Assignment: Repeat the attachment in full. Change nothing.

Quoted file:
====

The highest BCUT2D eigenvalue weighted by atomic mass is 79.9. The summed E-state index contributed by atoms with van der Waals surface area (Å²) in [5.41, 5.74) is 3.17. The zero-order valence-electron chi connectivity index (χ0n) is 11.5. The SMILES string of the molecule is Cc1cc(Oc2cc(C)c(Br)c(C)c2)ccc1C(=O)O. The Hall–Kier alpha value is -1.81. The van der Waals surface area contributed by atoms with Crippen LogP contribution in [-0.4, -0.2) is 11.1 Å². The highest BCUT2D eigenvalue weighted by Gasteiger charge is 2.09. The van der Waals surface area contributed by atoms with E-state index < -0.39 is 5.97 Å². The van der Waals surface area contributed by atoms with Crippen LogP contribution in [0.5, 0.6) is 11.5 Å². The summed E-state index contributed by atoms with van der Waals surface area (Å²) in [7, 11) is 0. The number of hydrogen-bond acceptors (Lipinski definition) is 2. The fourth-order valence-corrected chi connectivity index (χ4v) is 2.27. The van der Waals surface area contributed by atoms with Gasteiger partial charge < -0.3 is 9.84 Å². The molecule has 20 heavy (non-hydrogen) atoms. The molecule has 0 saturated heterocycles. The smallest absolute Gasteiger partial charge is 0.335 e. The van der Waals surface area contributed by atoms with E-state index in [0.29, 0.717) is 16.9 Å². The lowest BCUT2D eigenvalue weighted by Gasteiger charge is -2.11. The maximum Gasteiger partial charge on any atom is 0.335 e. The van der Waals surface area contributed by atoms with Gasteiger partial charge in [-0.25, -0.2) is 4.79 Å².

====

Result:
The highest BCUT2D eigenvalue weighted by atomic mass is 79.9. The summed E-state index contributed by atoms with van der Waals surface area (Å²) in [5.41, 5.74) is 3.17. The zero-order valence-electron chi connectivity index (χ0n) is 11.5. The SMILES string of the molecule is Cc1cc(Oc2cc(C)c(Br)c(C)c2)ccc1C(=O)O. The Hall–Kier alpha value is -1.81. The van der Waals surface area contributed by atoms with Crippen LogP contribution in [-0.4, -0.2) is 11.1 Å². The highest BCUT2D eigenvalue weighted by Gasteiger charge is 2.09. The van der Waals surface area contributed by atoms with E-state index < -0.39 is 5.97 Å². The van der Waals surface area contributed by atoms with Crippen LogP contribution in [0.5, 0.6) is 11.5 Å². The summed E-state index contributed by atoms with van der Waals surface area (Å²) in [7, 11) is 0. The number of hydrogen-bond acceptors (Lipinski definition) is 2. The fourth-order valence-corrected chi connectivity index (χ4v) is 2.27. The van der Waals surface area contributed by atoms with Gasteiger partial charge < -0.3 is 9.84 Å². The molecule has 20 heavy (non-hydrogen) atoms. The molecule has 0 saturated heterocycles. The smallest absolute Gasteiger partial charge is 0.335 e. The van der Waals surface area contributed by atoms with E-state index in [0.29, 0.717) is 16.9 Å². The lowest BCUT2D eigenvalue weighted by Gasteiger charge is -2.11. The maximum Gasteiger partial charge on any atom is 0.335 e. The van der Waals surface area contributed by atoms with Gasteiger partial charge in [-0.25, -0.2) is 4.79 Å².